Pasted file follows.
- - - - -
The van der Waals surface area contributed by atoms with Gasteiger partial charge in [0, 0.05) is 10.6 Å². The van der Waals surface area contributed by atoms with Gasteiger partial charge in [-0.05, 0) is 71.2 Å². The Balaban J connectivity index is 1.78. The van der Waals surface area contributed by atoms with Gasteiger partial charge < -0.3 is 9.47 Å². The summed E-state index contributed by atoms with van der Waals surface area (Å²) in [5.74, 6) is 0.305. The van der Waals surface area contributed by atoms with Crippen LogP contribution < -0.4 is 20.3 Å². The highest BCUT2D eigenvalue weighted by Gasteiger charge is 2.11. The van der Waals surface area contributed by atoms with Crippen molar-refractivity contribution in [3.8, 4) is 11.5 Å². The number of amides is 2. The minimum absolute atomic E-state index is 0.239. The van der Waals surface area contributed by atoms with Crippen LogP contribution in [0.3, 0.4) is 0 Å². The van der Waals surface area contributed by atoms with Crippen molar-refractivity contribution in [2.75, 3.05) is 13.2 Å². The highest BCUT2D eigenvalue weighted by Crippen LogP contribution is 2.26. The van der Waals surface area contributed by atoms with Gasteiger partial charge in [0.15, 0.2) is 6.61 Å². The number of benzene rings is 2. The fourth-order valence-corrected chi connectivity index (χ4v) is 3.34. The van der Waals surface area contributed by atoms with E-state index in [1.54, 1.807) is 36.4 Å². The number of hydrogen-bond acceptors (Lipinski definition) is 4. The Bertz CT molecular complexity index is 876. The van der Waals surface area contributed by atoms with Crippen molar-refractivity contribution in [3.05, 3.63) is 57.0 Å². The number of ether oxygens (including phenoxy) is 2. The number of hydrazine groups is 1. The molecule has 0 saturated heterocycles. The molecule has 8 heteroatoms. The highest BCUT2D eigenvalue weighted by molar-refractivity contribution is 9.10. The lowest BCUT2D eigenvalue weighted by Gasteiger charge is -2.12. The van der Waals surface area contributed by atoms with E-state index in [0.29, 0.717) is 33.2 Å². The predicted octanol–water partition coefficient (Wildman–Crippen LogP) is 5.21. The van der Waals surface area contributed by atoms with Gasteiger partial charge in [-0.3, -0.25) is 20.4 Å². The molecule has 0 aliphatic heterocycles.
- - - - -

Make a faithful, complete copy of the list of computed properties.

The van der Waals surface area contributed by atoms with Gasteiger partial charge in [0, 0.05) is 10.6 Å². The van der Waals surface area contributed by atoms with Gasteiger partial charge in [-0.05, 0) is 71.2 Å². The Balaban J connectivity index is 1.78. The van der Waals surface area contributed by atoms with Gasteiger partial charge < -0.3 is 9.47 Å². The summed E-state index contributed by atoms with van der Waals surface area (Å²) in [5.74, 6) is 0.305. The van der Waals surface area contributed by atoms with Crippen LogP contribution < -0.4 is 20.3 Å². The highest BCUT2D eigenvalue weighted by Gasteiger charge is 2.11. The van der Waals surface area contributed by atoms with Crippen molar-refractivity contribution in [3.8, 4) is 11.5 Å². The number of amides is 2. The minimum absolute atomic E-state index is 0.239. The van der Waals surface area contributed by atoms with Crippen LogP contribution in [0.3, 0.4) is 0 Å². The van der Waals surface area contributed by atoms with Crippen molar-refractivity contribution in [2.75, 3.05) is 13.2 Å². The highest BCUT2D eigenvalue weighted by Crippen LogP contribution is 2.26. The van der Waals surface area contributed by atoms with Gasteiger partial charge in [0.15, 0.2) is 6.61 Å². The number of benzene rings is 2. The fourth-order valence-corrected chi connectivity index (χ4v) is 3.34. The van der Waals surface area contributed by atoms with E-state index in [1.54, 1.807) is 36.4 Å². The number of hydrogen-bond acceptors (Lipinski definition) is 4. The Bertz CT molecular complexity index is 876. The van der Waals surface area contributed by atoms with Crippen molar-refractivity contribution in [3.05, 3.63) is 57.0 Å². The number of ether oxygens (including phenoxy) is 2. The number of hydrazine groups is 1. The molecule has 0 saturated heterocycles. The molecule has 8 heteroatoms. The highest BCUT2D eigenvalue weighted by molar-refractivity contribution is 9.10. The lowest BCUT2D eigenvalue weighted by Gasteiger charge is -2.12. The van der Waals surface area contributed by atoms with E-state index in [0.29, 0.717) is 33.2 Å². The predicted octanol–water partition coefficient (Wildman–Crippen LogP) is 5.21. The van der Waals surface area contributed by atoms with Gasteiger partial charge in [-0.3, -0.25) is 20.4 Å². The molecule has 0 aliphatic heterocycles.